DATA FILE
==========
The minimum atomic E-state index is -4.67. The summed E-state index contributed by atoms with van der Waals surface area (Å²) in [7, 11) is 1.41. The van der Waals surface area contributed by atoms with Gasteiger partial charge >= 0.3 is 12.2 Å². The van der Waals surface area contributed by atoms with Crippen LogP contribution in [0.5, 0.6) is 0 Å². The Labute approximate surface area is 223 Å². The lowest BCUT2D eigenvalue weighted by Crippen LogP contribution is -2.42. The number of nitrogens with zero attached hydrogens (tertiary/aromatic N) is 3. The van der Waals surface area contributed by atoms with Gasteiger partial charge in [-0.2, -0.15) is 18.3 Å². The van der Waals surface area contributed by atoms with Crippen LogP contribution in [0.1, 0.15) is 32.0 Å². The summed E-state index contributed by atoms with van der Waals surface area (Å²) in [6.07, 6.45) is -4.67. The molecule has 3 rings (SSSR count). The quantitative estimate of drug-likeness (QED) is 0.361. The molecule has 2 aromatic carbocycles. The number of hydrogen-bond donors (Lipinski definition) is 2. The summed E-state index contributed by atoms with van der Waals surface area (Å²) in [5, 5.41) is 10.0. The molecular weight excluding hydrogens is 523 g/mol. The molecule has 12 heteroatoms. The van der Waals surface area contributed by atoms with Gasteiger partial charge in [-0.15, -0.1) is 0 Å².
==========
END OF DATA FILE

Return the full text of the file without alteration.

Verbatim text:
The minimum atomic E-state index is -4.67. The summed E-state index contributed by atoms with van der Waals surface area (Å²) in [7, 11) is 1.41. The van der Waals surface area contributed by atoms with Gasteiger partial charge >= 0.3 is 12.2 Å². The van der Waals surface area contributed by atoms with Crippen LogP contribution in [0.5, 0.6) is 0 Å². The Labute approximate surface area is 223 Å². The lowest BCUT2D eigenvalue weighted by Crippen LogP contribution is -2.42. The number of nitrogens with zero attached hydrogens (tertiary/aromatic N) is 3. The van der Waals surface area contributed by atoms with Gasteiger partial charge in [-0.2, -0.15) is 18.3 Å². The van der Waals surface area contributed by atoms with Crippen LogP contribution in [0.1, 0.15) is 32.0 Å². The summed E-state index contributed by atoms with van der Waals surface area (Å²) in [6.07, 6.45) is -4.67. The molecule has 3 rings (SSSR count). The quantitative estimate of drug-likeness (QED) is 0.361. The molecule has 2 aromatic carbocycles. The number of hydrogen-bond donors (Lipinski definition) is 2. The summed E-state index contributed by atoms with van der Waals surface area (Å²) in [5, 5.41) is 10.0. The molecular weight excluding hydrogens is 523 g/mol. The molecule has 12 heteroatoms. The van der Waals surface area contributed by atoms with Gasteiger partial charge in [-0.15, -0.1) is 0 Å².